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VUMC forms center focused on Alzheimer’s and related dementias

Oct. 1, 2020, 8:55 AM

Angela Jefferson, PhD, is the founding director of the Vanderbilt Memory and Alzheimer’s Center, VUMC’s newest freestanding institutional center.
Angela Jefferson, PhD, is the founding director of the Vanderbilt Memory and Alzheimer’s Center, VUMC’s newest freestanding institutional center. (photo by Avery Haller)

by Paul Govern

Leaders at Vanderbilt University Medical Center have announced that the Vanderbilt Memory and Alzheimer’s Center (VMAC), currently housed in the Department of Neurology, will become a freestanding institutional center.

Joining other VUMC disease-based centers funded by the National Institutes of Health, such as the Vanderbilt Diabetes Center and Vanderbilt-Ingram Cancer Center, VMAC will support and draw expertise from faculty across the campus working in a broad range of disciplines. VMAC’s founding director, Angela Jefferson, PhD, professor of Neurology and Medicine, has been named director of the new institutional center.

As it expands, VMAC will serve the institution as the hub of all research, clinical and educational initiatives in Alzheimer’s disease and related dementias (ADRD). This will include coordinating and supporting rapidly evolving initiatives across disciplines such as neurology, psychiatry, medicine, radiology, engineering, chemistry, pharmacology and pathology.

“As the elderly population in the U.S. continues to grow, Alzheimer’s disease and related dementias have become an important strategic area for investment and growth across VUMC’s research and clinical enterprises,” said Jennifer Pietenpol, PhD, Executive Vice President for Research. “ADRD remains the only leading cause of death in the United States without effective prevention or therapeutic interventions. As these illnesses threaten to affect yet greater numbers of patients and families, this new center will help place VUMC at the leading edge of ADRD discovery, care and education. I’m very pleased to welcome Angela to this greatly expanded role.”

Jefferson, who joined the VUMC faculty in 2012, is an internationally recognized researcher in cardiovascular and cerebrovascular contributions to ADRD. In 2018 she established an interdisciplinary training program in Alzheimer’s disease and, with the aid of a recent Vanderbilt Trans-Institutional Programs award, has worked to strengthen VMAC’s partnerships across campus.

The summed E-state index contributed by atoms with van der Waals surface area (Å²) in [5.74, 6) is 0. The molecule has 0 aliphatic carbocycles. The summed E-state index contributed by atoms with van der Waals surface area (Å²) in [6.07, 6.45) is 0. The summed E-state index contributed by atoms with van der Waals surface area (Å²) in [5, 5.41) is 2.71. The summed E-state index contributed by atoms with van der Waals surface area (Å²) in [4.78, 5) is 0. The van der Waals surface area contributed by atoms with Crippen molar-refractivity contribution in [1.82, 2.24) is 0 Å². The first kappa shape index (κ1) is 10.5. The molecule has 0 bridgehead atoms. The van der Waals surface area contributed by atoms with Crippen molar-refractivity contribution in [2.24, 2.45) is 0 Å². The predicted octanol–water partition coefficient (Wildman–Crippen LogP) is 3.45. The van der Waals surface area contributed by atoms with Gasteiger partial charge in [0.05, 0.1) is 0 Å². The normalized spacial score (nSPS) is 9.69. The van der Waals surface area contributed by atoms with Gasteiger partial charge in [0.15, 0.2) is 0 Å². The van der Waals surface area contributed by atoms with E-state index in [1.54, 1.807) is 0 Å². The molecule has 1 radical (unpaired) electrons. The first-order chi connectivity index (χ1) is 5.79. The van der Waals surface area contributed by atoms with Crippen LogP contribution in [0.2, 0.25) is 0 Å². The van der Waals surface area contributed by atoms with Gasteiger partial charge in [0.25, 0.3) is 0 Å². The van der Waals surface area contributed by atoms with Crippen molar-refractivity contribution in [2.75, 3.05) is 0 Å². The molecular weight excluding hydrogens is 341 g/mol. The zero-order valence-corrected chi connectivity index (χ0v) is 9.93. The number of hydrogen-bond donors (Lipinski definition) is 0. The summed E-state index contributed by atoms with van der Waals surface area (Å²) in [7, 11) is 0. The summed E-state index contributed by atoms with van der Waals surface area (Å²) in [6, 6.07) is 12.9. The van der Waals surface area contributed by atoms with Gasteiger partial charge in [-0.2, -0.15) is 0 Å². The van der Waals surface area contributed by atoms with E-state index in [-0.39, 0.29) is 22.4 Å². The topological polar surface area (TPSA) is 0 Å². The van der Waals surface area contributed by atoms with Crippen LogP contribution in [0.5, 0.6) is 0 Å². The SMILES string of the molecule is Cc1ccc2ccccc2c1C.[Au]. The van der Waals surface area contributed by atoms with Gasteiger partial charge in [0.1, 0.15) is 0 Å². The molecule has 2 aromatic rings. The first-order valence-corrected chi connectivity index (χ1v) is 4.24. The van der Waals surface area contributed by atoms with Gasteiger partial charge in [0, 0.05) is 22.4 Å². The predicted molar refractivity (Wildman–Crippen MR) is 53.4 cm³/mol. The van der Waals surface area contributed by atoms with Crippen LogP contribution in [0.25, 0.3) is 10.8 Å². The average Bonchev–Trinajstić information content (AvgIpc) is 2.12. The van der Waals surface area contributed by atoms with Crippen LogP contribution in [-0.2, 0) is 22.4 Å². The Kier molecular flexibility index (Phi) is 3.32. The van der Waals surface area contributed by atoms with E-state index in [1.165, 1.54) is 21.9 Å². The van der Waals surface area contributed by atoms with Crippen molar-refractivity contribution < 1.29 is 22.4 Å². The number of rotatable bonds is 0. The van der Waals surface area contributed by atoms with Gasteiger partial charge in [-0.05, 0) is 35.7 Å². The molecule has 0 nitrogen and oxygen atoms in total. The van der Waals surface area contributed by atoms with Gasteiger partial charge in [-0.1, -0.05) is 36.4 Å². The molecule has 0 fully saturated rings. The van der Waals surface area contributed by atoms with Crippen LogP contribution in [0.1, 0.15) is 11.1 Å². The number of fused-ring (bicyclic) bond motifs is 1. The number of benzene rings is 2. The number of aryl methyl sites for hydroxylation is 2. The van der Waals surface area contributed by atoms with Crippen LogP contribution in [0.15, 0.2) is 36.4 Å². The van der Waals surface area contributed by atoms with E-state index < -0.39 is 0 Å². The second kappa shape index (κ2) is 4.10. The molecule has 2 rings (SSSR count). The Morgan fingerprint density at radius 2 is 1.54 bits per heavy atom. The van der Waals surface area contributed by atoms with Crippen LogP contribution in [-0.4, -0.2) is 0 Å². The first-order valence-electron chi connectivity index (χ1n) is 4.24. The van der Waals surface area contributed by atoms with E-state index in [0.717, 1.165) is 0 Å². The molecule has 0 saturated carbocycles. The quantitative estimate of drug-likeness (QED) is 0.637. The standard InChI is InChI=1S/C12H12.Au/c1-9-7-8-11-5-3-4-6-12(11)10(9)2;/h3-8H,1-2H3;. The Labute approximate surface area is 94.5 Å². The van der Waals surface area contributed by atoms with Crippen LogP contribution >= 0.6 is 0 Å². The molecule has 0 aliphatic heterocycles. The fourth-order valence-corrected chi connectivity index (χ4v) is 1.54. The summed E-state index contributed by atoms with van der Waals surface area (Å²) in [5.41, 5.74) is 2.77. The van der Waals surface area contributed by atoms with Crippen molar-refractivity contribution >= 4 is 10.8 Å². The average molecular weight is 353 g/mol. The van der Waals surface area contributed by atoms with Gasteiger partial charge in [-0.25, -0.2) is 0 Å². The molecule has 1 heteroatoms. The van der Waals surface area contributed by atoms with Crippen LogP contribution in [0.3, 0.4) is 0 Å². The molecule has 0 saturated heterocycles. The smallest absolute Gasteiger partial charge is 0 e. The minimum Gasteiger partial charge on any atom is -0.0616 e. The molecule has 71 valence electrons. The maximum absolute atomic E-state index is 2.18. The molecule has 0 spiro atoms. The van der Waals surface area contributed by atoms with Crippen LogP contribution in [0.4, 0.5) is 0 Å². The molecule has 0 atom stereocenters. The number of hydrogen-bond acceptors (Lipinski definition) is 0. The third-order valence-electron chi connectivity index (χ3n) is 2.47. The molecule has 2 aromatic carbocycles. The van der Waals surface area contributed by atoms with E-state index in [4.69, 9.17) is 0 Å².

“Finding effective treatments for Alzheimer’s disease and related dementias continues to be one of the most daunting challenges we face. I want to welcome Dr. Jefferson into this exciting new role as VMAC’s founding director and look forward to her leadership and vision as we build the center into a world-class hub for discovery,” said Jeff Balser, MD, PhD, President and Chief Executive Officer for VUMC and Dean of the Vanderbilt University School of Medicine.

The U.S. Food and Drug Administration has not approved a new medication for Alzheimer’s disease since 2003. Current Alzheimer’s clinical trials predominantly focus on two hallmark protein abnormalities, amyloid plaques and tau tangles. VMAC investigators are pioneering approaches focused on novel pathways that intersect with these abnormal proteins, searching for means to reduce risk and offer much-needed protection against the disease.

“It is more critical than ever that we identify new targets that are not limited to the traditional amyloid hypothesis of Alzheimer’s disease,” Jefferson said. “This institutional center is instrumental in our efforts to establish a world-class translational infrastructure that catalyzes rapid identification and evaluation of new therapeutic and prevention targets for ADRD. Leveraging Vanderbilt’s unparalleled strengths and building new areas of expertise will foster a more robust intellectual neighborhood for our campus that drives innovation and progress for the millions of families affected by ADRD.”

The launch comes in conjunction with two major grant awards to support ADRD research at Vanderbilt. In August, Jefferson and her colleagues were awarded a $3.7 million, three-year grant from the National Institute on Aging (NIA) to establish a prospective NIA-funded Alzheimer’s Disease Research Center  at VUMC. The award is intended to support planning and infrastructure development for an eventual NIA research center application and NIH Center of Excellence designation for Alzheimer’s research efforts at VUMC.

In June, the Vanderbilt Memory and Aging Project received an $18.2 million, five-year grant renewal from the NIA. Founded by Jefferson in 2012, this interdisciplinary project gathers comprehensive longitudinal cardiovascular and cerebrovascular health measures on hundreds of adults to identify vascular contributions to ADRD.

Jefferson earned her PhD in clinical psychology from Drexel University. She completed internship and fellowship training in neuropsychology at Brown University and fellowship training in neuropsychology and epidemiology at Boston University. Before joining VUMC, Jefferson was on the Boston University School of Medicine faculty from 2005 to 2011.

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